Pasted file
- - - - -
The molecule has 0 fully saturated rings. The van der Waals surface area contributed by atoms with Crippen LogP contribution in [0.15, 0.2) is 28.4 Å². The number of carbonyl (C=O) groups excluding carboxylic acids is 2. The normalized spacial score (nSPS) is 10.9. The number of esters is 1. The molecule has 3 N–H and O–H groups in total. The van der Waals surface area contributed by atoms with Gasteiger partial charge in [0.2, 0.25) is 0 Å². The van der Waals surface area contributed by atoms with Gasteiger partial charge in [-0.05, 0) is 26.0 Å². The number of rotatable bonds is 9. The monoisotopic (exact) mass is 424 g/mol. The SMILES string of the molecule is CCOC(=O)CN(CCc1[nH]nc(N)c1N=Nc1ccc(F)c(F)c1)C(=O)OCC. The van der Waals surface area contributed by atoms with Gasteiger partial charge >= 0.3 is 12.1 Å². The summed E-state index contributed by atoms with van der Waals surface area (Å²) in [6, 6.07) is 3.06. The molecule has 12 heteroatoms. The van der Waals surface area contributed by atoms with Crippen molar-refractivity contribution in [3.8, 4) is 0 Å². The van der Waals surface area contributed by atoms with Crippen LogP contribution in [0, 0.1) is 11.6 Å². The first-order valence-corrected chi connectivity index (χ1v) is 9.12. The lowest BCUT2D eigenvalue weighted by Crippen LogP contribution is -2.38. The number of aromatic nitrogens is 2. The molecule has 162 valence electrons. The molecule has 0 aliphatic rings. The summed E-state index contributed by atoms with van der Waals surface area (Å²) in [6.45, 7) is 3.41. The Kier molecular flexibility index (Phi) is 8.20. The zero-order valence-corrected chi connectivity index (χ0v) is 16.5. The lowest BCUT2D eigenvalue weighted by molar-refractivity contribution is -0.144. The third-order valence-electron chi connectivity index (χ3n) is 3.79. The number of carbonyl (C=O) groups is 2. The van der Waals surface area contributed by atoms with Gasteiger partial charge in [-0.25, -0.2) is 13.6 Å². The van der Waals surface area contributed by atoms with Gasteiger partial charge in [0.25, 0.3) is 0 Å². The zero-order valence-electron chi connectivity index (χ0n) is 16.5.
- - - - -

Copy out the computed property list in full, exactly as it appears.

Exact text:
The molecule has 0 fully saturated rings. The van der Waals surface area contributed by atoms with Crippen LogP contribution in [0.15, 0.2) is 28.4 Å². The number of carbonyl (C=O) groups excluding carboxylic acids is 2. The normalized spacial score (nSPS) is 10.9. The number of esters is 1. The molecule has 3 N–H and O–H groups in total. The van der Waals surface area contributed by atoms with Gasteiger partial charge in [0.2, 0.25) is 0 Å². The van der Waals surface area contributed by atoms with Gasteiger partial charge in [-0.05, 0) is 26.0 Å². The number of rotatable bonds is 9. The monoisotopic (exact) mass is 424 g/mol. The SMILES string of the molecule is CCOC(=O)CN(CCc1[nH]nc(N)c1N=Nc1ccc(F)c(F)c1)C(=O)OCC. The van der Waals surface area contributed by atoms with Gasteiger partial charge >= 0.3 is 12.1 Å². The summed E-state index contributed by atoms with van der Waals surface area (Å²) in [6, 6.07) is 3.06. The molecule has 12 heteroatoms. The van der Waals surface area contributed by atoms with Crippen molar-refractivity contribution in [3.8, 4) is 0 Å². The van der Waals surface area contributed by atoms with Crippen LogP contribution in [0, 0.1) is 11.6 Å². The first-order valence-corrected chi connectivity index (χ1v) is 9.12. The lowest BCUT2D eigenvalue weighted by Crippen LogP contribution is -2.38. The number of aromatic nitrogens is 2. The molecule has 162 valence electrons. The molecule has 0 aliphatic rings. The summed E-state index contributed by atoms with van der Waals surface area (Å²) in [6.45, 7) is 3.41. The Kier molecular flexibility index (Phi) is 8.20. The zero-order valence-corrected chi connectivity index (χ0v) is 16.5. The lowest BCUT2D eigenvalue weighted by molar-refractivity contribution is -0.144. The third-order valence-electron chi connectivity index (χ3n) is 3.79. The number of carbonyl (C=O) groups is 2. The van der Waals surface area contributed by atoms with Gasteiger partial charge in [-0.25, -0.2) is 13.6 Å². The van der Waals surface area contributed by atoms with Gasteiger partial charge in [0.25, 0.3) is 0 Å². The zero-order valence-electron chi connectivity index (χ0n) is 16.5.